The Verse Tab: Review of BibleWorks 9, part 2
I continue to be impressed with BibleWorks 9. The new Use Tab is likely my favorite new feature (I posted about it in part 1 of my review). The Verse Tab is another new feature. Here’s how the BibleWorks site describes it:
The Verse Tab tracks with any Bible version. For the current verse under the mouse, it displays the relevant sections in resources such as the CNTTS apparatus, the NET Bible textual notes, the Tischendorf apparatus, Metzger’s Textual Commentary (requires unlock), and the ESV Study Bible (requires unlock).
I will devote a future post to the CNTTS apparatus. Today I want to comment on and review the Verse Tab and its usefulness. Just so you can have a visual of what I’m working with, here’s a layout I’m currently using to look at the Hebrew of Malachi. (Click on the image below for larger.)
(Editorial note. File this under: can you believe that’s in the Bible? I had somehow never noticed this verse until the other day… thou shalt not trifle with the Lord, especially if you’re a priest or pastor. Take obedience to God seriously.)
Here’s the great thing about the Verse Tab. In previous versions of BibleWorks, the NET Bible study notes were only available via the Analysis Window. But this meant that if the Analysis Window were open to an NET study note, you couldn’t also at the same time easily see morphological analysis and lexical data–it was one or the other in that window. Now, however, as you can see above, you can easily access both study notes and a separate analysis window for individual word analysis. I find this new feature an immense help.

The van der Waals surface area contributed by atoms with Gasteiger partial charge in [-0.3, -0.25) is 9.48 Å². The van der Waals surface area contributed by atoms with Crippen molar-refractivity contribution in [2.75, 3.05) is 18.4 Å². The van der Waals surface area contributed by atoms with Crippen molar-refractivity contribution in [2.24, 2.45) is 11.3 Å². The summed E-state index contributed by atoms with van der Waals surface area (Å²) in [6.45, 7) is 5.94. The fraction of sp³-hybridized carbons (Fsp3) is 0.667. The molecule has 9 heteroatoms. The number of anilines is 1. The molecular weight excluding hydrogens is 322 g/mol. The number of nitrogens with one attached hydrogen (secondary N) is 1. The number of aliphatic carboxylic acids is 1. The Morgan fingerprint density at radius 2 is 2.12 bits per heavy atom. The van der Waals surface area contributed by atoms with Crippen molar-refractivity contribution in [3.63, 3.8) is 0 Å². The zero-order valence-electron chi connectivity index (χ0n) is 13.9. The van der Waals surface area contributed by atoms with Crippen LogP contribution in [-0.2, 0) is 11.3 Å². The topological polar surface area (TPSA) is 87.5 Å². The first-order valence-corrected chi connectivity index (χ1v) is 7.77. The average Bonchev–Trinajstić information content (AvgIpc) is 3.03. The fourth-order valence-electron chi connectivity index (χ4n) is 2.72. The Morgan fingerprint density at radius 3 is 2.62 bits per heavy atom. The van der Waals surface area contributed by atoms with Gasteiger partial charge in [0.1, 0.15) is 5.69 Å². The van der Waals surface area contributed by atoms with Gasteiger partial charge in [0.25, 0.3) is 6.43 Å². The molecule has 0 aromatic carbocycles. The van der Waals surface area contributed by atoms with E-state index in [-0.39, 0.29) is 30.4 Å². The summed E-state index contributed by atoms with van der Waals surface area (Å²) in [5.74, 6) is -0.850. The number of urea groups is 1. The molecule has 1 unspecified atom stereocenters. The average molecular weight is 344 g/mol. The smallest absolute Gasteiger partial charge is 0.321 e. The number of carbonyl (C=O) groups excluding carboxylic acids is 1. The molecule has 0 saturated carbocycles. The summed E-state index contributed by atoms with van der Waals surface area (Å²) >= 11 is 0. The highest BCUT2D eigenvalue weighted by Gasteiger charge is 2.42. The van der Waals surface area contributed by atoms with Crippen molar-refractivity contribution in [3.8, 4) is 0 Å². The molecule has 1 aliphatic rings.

The NET study notes are fantastic. (It’s worth reading more about that translation and its notes here.) Honestly, a verse like the one I’ve chosen to highlight above might be a bit jarring to some–although in context it makes perfect sense. Yahweh was dealing with a corrupt and complacent priesthood. They were not making sacrifices in the way he had commanded (and they knew it, too). So his response in context really ought not to be a surprise. The NET note (see superscript number 4 and “tn” in the image above) clarifies that Yahweh is speaking of the entrails of to-be-sacrificed animals. The priests were supposed to dispose of these away from the sacrificial altar, but apparently were not in Malachi’s time. Bad idea. Clicking on Lev. 4:11 in the BibleWorks Search column (far left column) immediately takes me to the verse that explains this requirement.
One other neat thing about the Verse Tab: if you click on the “Expand” button, you can get a free-floating window that shows you all the NET notes for the whole Bible. This is easy to navigate through, as you can imagine:
I welcome the Verse Tab as an addition to the BibleWorks program. I’ve already made heavy use of it and will continue to in the future. For a mere $20 you can buy a module that gives you the notes and maps from the ESV Study Bible in that same tab. The program comes with the NET Bible notes already loaded.
See all that’s new in BibleWorks 9 here.
I received a free upgrade to BibleWorks 9 in exchange for an unbiased review. See my prolegomenon to a review here and part 1 (setup and layout) here. You can order the full program here or upgrade here. It’s on Amazon, too.